Then, there was the morning I was diverted by some crisis and had to walk into class without lecture notes. Adrenaline flowing, I surprised myself with one of the best lectures I gave that year. That experience taught me the really important lesson that I could make things work when I had to. 

It sure was good to finally have a regular paycheck. Those bi-weekly checks on Friday were followed by bill paying on Sunday. I wasn’t getting rich, but I was meeting the rent and even made a down payment on a new car, replacing the Avocado Bullet after it broke down the last time I drove it out of town.   

A sizeable portion of my income went to paying unfunded research and publication costs. My book needed a typist, and conference travel went well beyond the funds allocated by the university. Then there was the $13.95+ prix fixe breakfast at the Boca Raton Hotel and Country Club where I was to testify to a legislative committee; the state per diem reimbursed $3.00. I complained about the skimpy state travel budgets at a conference dinner table some months later. My former grad school professor’s response was clear: “I’ll be damned if I’ll let some department chair determine the course of my career.” You need to go where your research will be heard and where you can get feedback from people who know what they are talking about.

Every first-year assistant professor will tell you that finding the time to research is difficult. Classes happen six times a week. Students line up at your door. The decision agenda of the university demands your presence. Making the time for research is largely a solitary endeavor, however. My Day-timer blocked two days a week for research, but too often that time was sucked into other things. Colleagues told me to close my door, or to stay home. The reality was, this work often happened on evenings and weekends. Results seemed slow, but my conference presentation that year was met with positive reactions, two manuscripts were accepted for publication and a research proposal was funded. 

What didn’t happen that year was finishing my dissertation. Dissertation work lingered into the following year and the weight of possible implications on keeping my job mounted. When I finally defended in Chapel Hill and returned to campus at Florida State, my colleagues greeted me with a cake decorated with the phrase “It’s about f***ing time!”

A classmate from UNC started work in Tallahassee the same summer I did. It was wonderful to have a connection with someone who wasn’t embedded in the life of the university. Kathy and I became good friends as we explored the subtle but beautiful landscape of north Florida and the cultural scene of Tallahassee and she connected me with environmental planning issues and people I would not have otherwise known about. My Gordon Setter, Cody, was a godsend. His relentless need for exercise and unbridled enthusiasm ensured that I got outdoors every day and picked me up when I was down.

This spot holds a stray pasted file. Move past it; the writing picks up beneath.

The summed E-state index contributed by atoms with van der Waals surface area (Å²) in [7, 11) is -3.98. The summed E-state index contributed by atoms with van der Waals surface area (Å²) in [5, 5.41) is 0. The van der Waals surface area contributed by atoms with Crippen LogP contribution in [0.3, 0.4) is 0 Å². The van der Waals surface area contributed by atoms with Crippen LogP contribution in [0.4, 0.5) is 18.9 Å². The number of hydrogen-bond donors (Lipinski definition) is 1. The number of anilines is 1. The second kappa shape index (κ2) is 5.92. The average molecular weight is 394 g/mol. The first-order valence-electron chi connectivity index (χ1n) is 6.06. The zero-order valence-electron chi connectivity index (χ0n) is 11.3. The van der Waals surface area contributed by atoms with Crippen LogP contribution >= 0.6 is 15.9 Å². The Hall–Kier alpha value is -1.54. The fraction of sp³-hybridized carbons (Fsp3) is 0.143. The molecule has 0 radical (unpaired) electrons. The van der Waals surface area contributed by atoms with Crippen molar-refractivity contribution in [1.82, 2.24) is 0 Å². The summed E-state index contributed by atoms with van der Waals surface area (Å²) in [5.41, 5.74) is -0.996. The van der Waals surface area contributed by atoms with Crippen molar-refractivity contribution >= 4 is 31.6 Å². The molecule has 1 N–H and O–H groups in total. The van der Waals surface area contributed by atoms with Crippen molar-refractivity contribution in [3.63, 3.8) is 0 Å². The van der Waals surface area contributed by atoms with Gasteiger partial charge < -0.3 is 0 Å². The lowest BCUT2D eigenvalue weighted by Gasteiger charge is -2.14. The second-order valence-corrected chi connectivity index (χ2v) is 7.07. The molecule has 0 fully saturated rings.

Looking back on my faculty start these many years later, I know I was fortunate to land in a department that gave me the room and the resources to do the work that I had long trained to do but wasn’t yet polished at doing. I benefited from a family that believed in me and supported me, an extraordinary education at UNC, and wonderful colleagues who gave their time and assistance freely. I would like to tell you that I would have succeeded without those incredible supports, that disciplined purpose and hard work would have paid off regardless. Maybe—but, especially today, as universities are in a tightening stranglehold of fiscal pressure and political divisiveness, I know I was very lucky.

I also know the professoriate is a remarkable calling. Few jobs give you such opportunity to influence the future. Few expose you continually to new ideas and imaginative thinking. Few give you the warmth of a continually renewing community of colleagues and students who share your passion.

Forty years, and counting.   

Bruce Stiftel

Bruce Stiftel, FAICP, is professor emeritus of city and regional planning at Georgia Tech. His research concerns planning theory, adaptive governance, and international development. He chairs the Planners for Climate Action knowledge/research group, co-chairs the Researcher and Academic Partner Constituency Group in the World Urban Campaign, co-chairs U.N. Habitat's University Network Initiative, and is vice-chair of the American Planning Association, International Division.